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HP’s Annual Stockholders Meeting Could See Fireworks

HP would like nothing more than to spend the day uneventfully but its board is expected to come under pressure

Hoping to hold the feet of HP's board to the fire and produce some blisters, former Autonomy CEO Mike Lynch sent shareholders an open letter Wednesday morning ahead of the annual stockholders meeting Wednesday afternoon asking five questions about the $11 billion Autonomy acquisition that produced an $8.8 billion write-off.

Certainly the press, which was e-mailed copies of the letter, would like to have answers to Lynch's questions about HP's evidence for its charges and how it calculated the write-off but HP is likely to refuse any details ahead of the regulatory investigations it put in train in both the US and Britain.

Lynch, who denies HP's claims that Autonomy's books were cooked to get HP to overpay for the British software house, holds HP's mismanagement of the acquisition responsible for its ostensible failure.

He says in the letter that he and his team "refuse to be a scapegoat for HP's own failings."

Lynch and Autonomy's former CTO recently hired criminal lawyers.

HP would like nothing more than to spend the day uneventfully but its board is expected to come under pressure because of calls from stockholder advisers Institutional Shareholder Services (ISS) and Glass Lewis not to re-elect chairman Ray Lane, the former president and COO of Oracle, and as many as four other directors for falling asleep at the switch during the massive Autonomy acquisition.

At issue are the further services of long-serving directors McKesson CEO and head of the board's finance committee John Hammergren and private equity principal and head of the audit committee G. Kennedy Thompson as well as VC Marc Andreessen and lead independent director Rajiv Gupta.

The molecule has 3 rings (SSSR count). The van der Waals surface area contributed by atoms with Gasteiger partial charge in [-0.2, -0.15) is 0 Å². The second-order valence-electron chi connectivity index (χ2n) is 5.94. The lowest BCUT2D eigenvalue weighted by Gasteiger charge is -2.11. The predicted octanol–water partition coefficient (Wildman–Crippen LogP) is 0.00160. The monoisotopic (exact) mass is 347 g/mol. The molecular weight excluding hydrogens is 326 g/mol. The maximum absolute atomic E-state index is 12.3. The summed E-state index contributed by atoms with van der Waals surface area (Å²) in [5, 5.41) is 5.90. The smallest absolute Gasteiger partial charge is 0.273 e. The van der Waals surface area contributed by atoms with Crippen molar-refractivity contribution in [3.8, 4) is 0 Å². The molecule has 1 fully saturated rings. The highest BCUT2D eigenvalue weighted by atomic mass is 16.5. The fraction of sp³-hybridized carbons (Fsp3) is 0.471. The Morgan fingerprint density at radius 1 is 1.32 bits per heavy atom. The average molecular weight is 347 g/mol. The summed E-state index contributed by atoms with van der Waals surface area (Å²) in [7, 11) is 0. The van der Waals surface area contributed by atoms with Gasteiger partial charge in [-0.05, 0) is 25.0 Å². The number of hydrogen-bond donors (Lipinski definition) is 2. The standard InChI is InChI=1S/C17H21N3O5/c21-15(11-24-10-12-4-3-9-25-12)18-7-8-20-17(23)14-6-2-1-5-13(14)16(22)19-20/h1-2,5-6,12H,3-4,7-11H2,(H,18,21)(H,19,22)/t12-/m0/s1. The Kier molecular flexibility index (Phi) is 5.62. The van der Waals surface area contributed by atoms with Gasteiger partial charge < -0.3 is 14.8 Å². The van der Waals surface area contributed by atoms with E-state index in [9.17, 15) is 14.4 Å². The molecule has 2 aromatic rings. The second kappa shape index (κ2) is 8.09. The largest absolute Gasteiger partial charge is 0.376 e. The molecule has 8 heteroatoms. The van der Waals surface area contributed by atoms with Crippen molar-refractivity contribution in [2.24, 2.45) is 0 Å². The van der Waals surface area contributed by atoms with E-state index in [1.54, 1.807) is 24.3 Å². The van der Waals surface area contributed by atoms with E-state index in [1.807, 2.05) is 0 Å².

Lane, ISS said, bears the most responsibility for the blighted acquisition he pushed for.

Glass Lewis wants HP's auditor Ernst & Young fired.

Some of the company's large investors like the mighty California pension fund, Calpers, have already said they won't support the entire slate of directors.

HP's reaction to the activism has so far been to say that "We feel we have the right board in place to turn HP around."

CEO Meg Whitman has said the turnaround, which judging from the last quarter appears to be slowly progressing, will take another four or five years.

Here's Lynch's letter:

Today HP will hold its annual shareholder meeting. This meeting provides a moment of accountability for HP's Board of Directors to all its stakeholders, and is an appropriate time for the Board to address material questions.

A significant issue for HP's stakeholders is the allegations HP has made against the former management team of Autonomy in relation to the acquisition of that company, and the related impairment charge of $8.8 billion taken against shareholder funds. As a member of the former management team of Autonomy I have a shared interest with the shareholders of HP (of which I am not one) in getting to the bottom of those allegations, understanding exactly what happened within HP related to this situation and resolving it as soon as possible.

We therefore put forward some questions that we believe HP's Board of Directors needs to answer at the shareholder meeting: